Are We Judging Banner Advertising Unfairly?

All online advertisers want to see results from their online campaigns. Most often, what direct response advertisers want to see is a certain type of behavior among their prospects: Prospect sees ad. Prospect immediately clicks on ad. Prospect converts on the website.

But what if prospects don’t necessarily want to click on an ad the second they are exposed to it? What if the conversion happens at some later date, as a result of the ad exposure?

Last year, we discussed the idea of tracking non-click conversions. This week, I’ve decided to revisit the topic after AdKnowledge released the results of its “Online Advertising Report: First Quarter 2000.”

Read the report. It will give you an idea of what you’re missing with regard to tracking conversions in your online campaigns. And when you see what you’re missing, you may come to the same conclusion I did: Something has to change about how we measure online ad effectiveness.

The most significant finding in the report, IMHO, is that more conversions result from non-click ad exposures than from clicks.

AdKnowledge assembled the results of several online campaigns and studied them carefully in putting together its report. Its analysis sample comprised over 150 million ad views. Conversion events ranged from simple purchases to registrations to simply landing on an advertiser’s home page.

AdKnowledge found that 24 percent of the conversions resulting from an ad campaign were the result of an ad click. Thirty-two percent came from users who viewed an ad, but did not click. The remaining 44 percent of the conversions came from repeat customers, regardless of whether they had initially clicked on an ad.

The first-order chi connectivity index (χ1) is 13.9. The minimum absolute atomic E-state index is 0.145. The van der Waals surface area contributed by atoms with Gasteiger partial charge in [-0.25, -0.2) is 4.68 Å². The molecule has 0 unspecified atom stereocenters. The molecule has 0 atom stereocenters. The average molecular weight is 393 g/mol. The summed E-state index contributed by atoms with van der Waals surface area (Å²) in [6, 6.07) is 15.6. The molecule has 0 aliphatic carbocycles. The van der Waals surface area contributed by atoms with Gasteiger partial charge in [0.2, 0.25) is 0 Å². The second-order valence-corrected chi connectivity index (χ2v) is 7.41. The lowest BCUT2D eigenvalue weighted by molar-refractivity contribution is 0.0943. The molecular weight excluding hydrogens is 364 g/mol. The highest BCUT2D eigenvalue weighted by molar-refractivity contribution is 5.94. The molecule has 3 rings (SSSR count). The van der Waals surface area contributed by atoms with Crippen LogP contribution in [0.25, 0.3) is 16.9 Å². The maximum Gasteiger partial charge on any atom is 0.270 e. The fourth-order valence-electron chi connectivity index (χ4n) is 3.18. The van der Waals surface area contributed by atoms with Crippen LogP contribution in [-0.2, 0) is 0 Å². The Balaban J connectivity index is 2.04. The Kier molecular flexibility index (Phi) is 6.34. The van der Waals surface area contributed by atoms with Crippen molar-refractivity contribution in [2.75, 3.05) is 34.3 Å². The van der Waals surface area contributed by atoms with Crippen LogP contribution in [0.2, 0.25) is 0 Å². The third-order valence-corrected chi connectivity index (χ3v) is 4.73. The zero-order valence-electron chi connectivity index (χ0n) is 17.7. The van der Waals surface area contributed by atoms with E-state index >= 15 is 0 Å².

This revelation has ramifications for both advertisers and publishers. First of all, the publishers who complain about advertisers getting “free branding” when they do CPC deals can now complain about “free conversions” as well. Secondly (and more importantly), AdKnowledge’s report shows that those of us who are not tracking non-click data are doing something wrong. We need to track all of our conversions back to the source in order to get the best possible indicator of what drives prospects to convert on our web sites.

AdKnowledge (and several other ad management companies) can track conversion events by serving the ads in a given campaign and placing one-pixel invisible GIFs on critical pages within an advertiser’s web site. If you are an online retailer, a critical page on your web site might be the one that is served immediately after a customer has made a purchase.

In tagging critical pages this way, AdKnowledge can associate requests for those pages with ad requests from a given user through the use of cookies. After crunching tons of data, AdKnowledge can then tell you the number of conversions associated with a given ad placement, whether or not a user clicked on the ad.

Kind of puts a neat spin on cost-per-action (CPA) deals, doesn’t it? Perhaps some publishers would reconsider cost-per-sale (CPS) ad deals if they can realize revenue not only on the non-click sales, but also on repeat purchases within a given period of time.

Regardless of the report’s effect on the future of CPA deals, AdKnowledge has clearly demonstrated that the status quo in tracking ad effectiveness simply will not do. Without tracking non-click conversions, direct response advertisers are getting less than half the picture when it comes to determining which placements in their online ad campaigns are generating conversions most efficiently.

If only 24 percent of the sales resulting from your online campaign are from first-time clickers, aren’t you curious to find out what’s going on with the other three-quarters of the pie? If so, consider setting up a closed-loop reporting system that tracks non-click data.

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